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  • Gas turbine/electric machine co-development with electic machines being on the same shafts with little or no gearbox interface has been made possible by amorphous metal laminations developed in the nineties (in part by NASA, Allied Steel, Sumitomo and Vacuumschmelze Siemens)). These magnetic parts permit operation of genertors and motors at very high rotational speed without losing efficiency. Eliminating gearbox interfaces has made their use far more reliable, efficient and light weight.

    Boundary layer control demanded more electrical power than conventional jet aeroplanes produced, and if its reliable production could be got, why not add in vectoring thrust to further eliminate control surfaces, their losses and unreliability? Enough vectoring thrust and some stored energy and the plane could be launched/ landed quietly.

    (Further guesses, though we did actually do quite a lot of conceptual development work with amorphous steel, for vehicle and missile power systems.)

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  • I’d be interested to know what your background is please.

    Omitting much detail…

    As a child I did electronics and chemistry and schoolwork. Then I became an actor for 10 to 15 years, during which I learned a little of how mysterious humans worked, got a physics degree, and became a photography and print lecturer to be able to fund the theatre work. After that, mostly at the insistence of my bank manager, I became an inventor to carry on working in small super-creative teams, like I fell in love with whilst acting. My/our companies worked for ourselves but often global clients variously in power transmission and generation, power processing/control, transportation (Detroit, Toulouse, railways) fighter jet training simulation, many sonar innovations (ocean floor mapping, ultrasonic imaging in zero light), standards work, innovative lighting of ALL sorts, latterly horticulture and development of circular economy businesses. For the last 15 years all endeavours have been eco-directed.

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  • Phil, my first cartoon incorporates all the features you mentioned, which is why I posted it. Electrically blown wings, including vectored thrust, distinguish it from NASA’s device.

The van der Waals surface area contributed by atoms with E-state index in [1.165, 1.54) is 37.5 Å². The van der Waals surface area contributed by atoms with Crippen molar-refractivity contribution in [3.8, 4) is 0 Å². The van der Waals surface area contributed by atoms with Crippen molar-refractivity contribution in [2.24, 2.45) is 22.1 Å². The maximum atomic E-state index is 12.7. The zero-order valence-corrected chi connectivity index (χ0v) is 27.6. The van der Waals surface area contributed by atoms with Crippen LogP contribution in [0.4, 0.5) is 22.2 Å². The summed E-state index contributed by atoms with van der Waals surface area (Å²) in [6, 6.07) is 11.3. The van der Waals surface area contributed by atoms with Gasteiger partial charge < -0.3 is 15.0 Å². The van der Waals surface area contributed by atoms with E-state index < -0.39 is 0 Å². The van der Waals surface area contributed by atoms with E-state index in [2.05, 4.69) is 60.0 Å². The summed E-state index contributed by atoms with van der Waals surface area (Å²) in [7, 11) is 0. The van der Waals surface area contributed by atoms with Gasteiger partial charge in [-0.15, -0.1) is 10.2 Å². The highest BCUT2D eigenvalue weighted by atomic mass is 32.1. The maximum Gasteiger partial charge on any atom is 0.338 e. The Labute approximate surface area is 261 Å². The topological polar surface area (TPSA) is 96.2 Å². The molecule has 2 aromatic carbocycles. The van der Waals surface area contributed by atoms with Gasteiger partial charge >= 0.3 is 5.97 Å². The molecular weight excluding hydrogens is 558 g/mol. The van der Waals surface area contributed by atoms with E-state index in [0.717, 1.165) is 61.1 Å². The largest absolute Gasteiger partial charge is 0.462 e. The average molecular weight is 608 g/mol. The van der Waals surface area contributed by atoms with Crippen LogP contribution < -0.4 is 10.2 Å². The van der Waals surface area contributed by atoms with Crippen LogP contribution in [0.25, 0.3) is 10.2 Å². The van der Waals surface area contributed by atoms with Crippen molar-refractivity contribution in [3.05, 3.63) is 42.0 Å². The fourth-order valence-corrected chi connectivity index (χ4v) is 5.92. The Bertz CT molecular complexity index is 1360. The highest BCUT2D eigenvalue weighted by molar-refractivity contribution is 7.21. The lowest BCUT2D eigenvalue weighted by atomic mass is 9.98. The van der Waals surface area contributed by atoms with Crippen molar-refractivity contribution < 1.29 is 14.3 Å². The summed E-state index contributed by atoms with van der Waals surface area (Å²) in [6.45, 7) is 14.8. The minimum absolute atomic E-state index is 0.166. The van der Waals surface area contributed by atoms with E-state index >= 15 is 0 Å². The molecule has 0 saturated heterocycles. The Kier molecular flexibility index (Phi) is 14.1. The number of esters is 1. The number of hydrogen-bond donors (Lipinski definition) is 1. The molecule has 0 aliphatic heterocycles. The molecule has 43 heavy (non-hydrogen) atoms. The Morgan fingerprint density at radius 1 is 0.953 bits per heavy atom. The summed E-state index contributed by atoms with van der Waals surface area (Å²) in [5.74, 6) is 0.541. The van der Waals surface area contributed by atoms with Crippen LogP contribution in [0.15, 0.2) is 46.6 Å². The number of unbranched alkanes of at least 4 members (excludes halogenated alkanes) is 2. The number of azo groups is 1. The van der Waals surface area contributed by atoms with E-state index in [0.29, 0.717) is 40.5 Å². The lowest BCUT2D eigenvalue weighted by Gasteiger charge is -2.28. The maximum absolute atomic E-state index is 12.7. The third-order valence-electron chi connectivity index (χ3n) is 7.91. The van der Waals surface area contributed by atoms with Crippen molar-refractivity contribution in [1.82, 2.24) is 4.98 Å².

The NASA program won’t address our urgent climate crisis because potential results are still decades away. The plane depicted is a marketing department rendition which could never fly, owing to fundamental design flaws which Reckless Monkey will likely verify when he arrives. Aero engineers had no obvious input because the wings are wrongly positioned, being at least 10-20 meters too far forward to achieve balance. Clearly this is a nascent program at this stage, or just a fanciful idea.

    Your speculation is very interesting and probably correct in the longer term I reckon, yet ironically the next generation of engines DO incorporate a gearbox where none existed before. Pratt & Whitney have spent many years and over $10 billion developing their new jet engine with a gearbox, purportedly 15% more efficient than previous designs.

    If P&W geared turbofans prove reliable, RR and GE will ramp up their own developments of similar design. Such engines will hopefully power the next generation of airliners.

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  • Possibly not. A old study on a prior generations of similar aircraft concluded that dumping water vapor at high altitude is apparently really bad for the environment. Possibly worse than CO2 dumping at lower altitude.

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  • The animation you posted was one from a well known line of Russian nonsense designs. This particular one is a stealthy supersonic heavy transport aircraft. Generally speaking that’s a ‘three options, pick two’ combination.

    The difference is that the NASA design is not complete nonsense.

    The NASA design is also a stepping stone to the ring turbine design. Turbines get more efficient the wider they get, but as they get wider the inner portion gets more and more useless, since it doesn’t generate thrust. The obvious solution is to wrap a hollow turbine around the fuselage, but that is difficult for engineering reasons.

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  • Both animations are simply artists renditions. The Russian one isn’t suitable for supersonic flight however, despite the hype and paranoia it provoked. The sweep of the wings show it to be intended to fly at subsonic speeds, but I posted it to show Phil how his electrically blown wings with thrust vectoring is incorporated in the design. Fanciful but plausible.

    The NASA design, or this rendition of it, is the less plausible design actually. Someone has drawn the wings in the wrong place. It would tip onto its tail on the ground, and certainly couldn’t manage to fly.

    I’m not sure where you got your ideas about turbines. Perhaps from a science fiction comic?
    The inner portion of a jet turbine is essential actually, for generating the power to drive the large fan.